The "soul of immortal music" was said to be delivered by the phonograph and its records. All that was missing was the soul itself -- not simply the soul thrilling experience of hearing the music but the phonograph and its record personified as artist and soul who could transform consumer's souls.

To be part of this soul changing experience the necessity of owning a phonograph went to another level beyond the worldly pursuits of possessions and entertainment. It was the idea that humans needed "the refuge of the sublime; something that will take us away from the turmoil and clamor of daily trivialities and lift us to the mountain-tops of peace." Listening to Music" was one way to help our "making the soul." Listening to music had the ability to repair to the sublime and the eternal."


Harper's Bazaar article reprinted in The Edison Phonograph Monthly, August 1911


Edison took this relationship between the phonograph and the soul to its ultimate conclusion when the Edison advertisements started promoting the New Edison Disc Phonograph of 1916 as "The Phonograph with a Soul." This was a "mechanical musical device possessing the human element." The New Edison has bridged "the gulf between the human and the purely mechanical..." "This musical marvel of all ages captures " the very magnetism of the artist's personality."


The Music Trade Review, 1916 (courtesy of International Arcade Museum Library).



The New Edison, "The Phonograph with a Soul" 1921.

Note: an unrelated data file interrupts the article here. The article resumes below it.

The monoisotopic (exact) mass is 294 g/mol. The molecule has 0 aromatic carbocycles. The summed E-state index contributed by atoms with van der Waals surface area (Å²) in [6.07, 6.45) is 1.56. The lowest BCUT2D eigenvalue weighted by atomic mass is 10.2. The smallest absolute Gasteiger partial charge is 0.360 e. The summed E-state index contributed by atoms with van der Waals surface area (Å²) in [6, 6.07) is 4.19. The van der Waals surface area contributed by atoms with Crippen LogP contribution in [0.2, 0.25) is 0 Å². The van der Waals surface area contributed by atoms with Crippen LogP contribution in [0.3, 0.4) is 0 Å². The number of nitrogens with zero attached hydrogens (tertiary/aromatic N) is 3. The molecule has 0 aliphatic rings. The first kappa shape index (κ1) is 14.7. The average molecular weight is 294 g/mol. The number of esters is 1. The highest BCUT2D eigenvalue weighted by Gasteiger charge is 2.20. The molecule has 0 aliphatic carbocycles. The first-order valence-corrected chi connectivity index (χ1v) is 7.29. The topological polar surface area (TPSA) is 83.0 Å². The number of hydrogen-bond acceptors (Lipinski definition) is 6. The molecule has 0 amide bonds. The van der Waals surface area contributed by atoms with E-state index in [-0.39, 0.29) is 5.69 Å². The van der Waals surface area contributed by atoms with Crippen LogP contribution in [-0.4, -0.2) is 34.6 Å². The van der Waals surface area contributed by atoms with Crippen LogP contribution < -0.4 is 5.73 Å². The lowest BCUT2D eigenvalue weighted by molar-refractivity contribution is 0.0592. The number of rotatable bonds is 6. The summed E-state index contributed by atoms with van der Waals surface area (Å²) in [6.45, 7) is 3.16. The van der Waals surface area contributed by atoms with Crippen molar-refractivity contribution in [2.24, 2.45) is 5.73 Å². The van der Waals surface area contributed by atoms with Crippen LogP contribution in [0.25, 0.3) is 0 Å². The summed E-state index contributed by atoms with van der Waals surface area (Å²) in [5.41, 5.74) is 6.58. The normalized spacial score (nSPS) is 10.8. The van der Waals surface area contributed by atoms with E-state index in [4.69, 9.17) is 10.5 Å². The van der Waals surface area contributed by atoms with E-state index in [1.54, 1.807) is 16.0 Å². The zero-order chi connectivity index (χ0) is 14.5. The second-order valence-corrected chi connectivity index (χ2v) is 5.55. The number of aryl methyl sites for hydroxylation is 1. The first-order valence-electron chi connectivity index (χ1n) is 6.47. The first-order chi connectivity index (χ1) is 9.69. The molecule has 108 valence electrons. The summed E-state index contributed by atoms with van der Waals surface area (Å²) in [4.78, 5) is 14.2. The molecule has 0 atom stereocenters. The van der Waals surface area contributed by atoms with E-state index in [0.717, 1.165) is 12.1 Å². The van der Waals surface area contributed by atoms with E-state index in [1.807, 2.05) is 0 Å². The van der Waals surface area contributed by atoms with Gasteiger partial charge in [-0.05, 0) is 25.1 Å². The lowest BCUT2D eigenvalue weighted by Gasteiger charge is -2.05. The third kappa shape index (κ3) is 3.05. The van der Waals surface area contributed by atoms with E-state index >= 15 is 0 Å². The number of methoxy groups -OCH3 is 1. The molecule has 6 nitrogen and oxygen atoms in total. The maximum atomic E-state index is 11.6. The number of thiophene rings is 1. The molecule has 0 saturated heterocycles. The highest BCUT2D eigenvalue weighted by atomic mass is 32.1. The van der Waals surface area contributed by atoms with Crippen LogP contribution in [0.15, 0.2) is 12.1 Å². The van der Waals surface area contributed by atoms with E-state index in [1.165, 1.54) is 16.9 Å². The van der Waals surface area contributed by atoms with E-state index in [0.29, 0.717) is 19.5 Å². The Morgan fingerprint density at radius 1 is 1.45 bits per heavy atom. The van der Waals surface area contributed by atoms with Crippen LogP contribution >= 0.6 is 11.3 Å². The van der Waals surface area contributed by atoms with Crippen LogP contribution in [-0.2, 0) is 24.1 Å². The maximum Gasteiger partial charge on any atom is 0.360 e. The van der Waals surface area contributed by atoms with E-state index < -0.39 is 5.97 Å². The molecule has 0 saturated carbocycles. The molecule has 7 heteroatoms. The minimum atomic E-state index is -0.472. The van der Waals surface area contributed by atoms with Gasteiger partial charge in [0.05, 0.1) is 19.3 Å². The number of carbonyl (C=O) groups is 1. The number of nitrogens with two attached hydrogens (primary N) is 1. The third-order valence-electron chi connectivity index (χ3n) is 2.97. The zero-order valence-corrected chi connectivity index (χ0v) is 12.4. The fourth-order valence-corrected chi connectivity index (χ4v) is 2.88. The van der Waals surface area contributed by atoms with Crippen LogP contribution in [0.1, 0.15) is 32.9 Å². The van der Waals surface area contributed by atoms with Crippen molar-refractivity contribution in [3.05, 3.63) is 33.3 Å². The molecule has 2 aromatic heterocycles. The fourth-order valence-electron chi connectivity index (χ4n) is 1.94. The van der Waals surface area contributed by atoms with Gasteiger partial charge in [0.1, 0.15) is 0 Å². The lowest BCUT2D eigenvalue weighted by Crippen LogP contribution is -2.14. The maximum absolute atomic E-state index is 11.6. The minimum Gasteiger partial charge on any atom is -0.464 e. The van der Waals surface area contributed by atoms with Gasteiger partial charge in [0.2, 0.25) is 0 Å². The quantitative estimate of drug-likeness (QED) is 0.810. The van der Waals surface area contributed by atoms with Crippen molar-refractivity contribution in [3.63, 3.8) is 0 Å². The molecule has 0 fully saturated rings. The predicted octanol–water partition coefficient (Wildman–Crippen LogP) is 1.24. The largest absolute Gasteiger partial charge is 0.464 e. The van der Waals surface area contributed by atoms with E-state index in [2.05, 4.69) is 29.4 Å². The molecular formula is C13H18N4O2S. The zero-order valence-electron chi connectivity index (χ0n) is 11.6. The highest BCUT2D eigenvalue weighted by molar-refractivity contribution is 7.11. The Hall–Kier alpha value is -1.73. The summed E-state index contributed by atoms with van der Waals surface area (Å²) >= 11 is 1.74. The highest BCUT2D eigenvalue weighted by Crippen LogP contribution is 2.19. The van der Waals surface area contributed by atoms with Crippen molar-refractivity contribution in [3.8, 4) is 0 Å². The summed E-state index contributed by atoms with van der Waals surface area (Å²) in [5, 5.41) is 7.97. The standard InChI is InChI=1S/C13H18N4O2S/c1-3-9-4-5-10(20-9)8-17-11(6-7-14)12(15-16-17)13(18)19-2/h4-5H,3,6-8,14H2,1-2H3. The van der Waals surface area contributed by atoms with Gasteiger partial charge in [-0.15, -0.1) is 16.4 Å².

"The Talking Machine With a Soul," The Talking Machine World, June 15, 1918



The Masterphone "The Soul of the Phonograph"

In 1921 the Masterphone Corporation of America introduced their "attachment for the improved reproduction of tone..." April 1921, The Talking Machine World



Edison's Sublime Gift to Mankind

The New Edison has the "precious power to speak the sublime language of the soul." 1916


"This precious power" that Edison was offering to mankind could be viewed by readers as another example of Edison as the "Wizard of Menlo Park." With the introduction of Edison's Diamond Disc Phonograph and its records described as a "miracle" of the "master inventor," his "re-created music" was an extension of the original wonder of Edison's invention of a machine that "captured sound" and then reproduced the human voice.

With Edison's ads offering a machine in which sublime music was "re-created" it was perhaps a small marketing step to say that such a machine was a "phonograph with a soul."


The 'actual Re-Creation of music... Advertising postcard, 1915



The 'actual Re-Creation of music" not a mere mechanical" reproduction. Advertising postcard, 1915



"Music is the soul of man struggling to express itself." Thomas A. Edison Dealer Book, 1917


"Unless music comes into your home, that home is not half a home. It is only a house."

Thomas A. Edison Dealer Book, 1917

Open your heart to the world's great music! The Talking Machine World, July 1919


"The veritable embodiment of the liberated spirit of music," MacLean's Magazine, 1921


The Starr Phonograph plays The Soul of the Artist - The Talking Machine World, August 1922

"The human voice is human on the New Othrophonic Victrola...with the very personality of the artist." The Ladies' Home Journal, 1927

"Soul-Stirring..." General Electric's Musicphonic Radio-Phonograph, 1947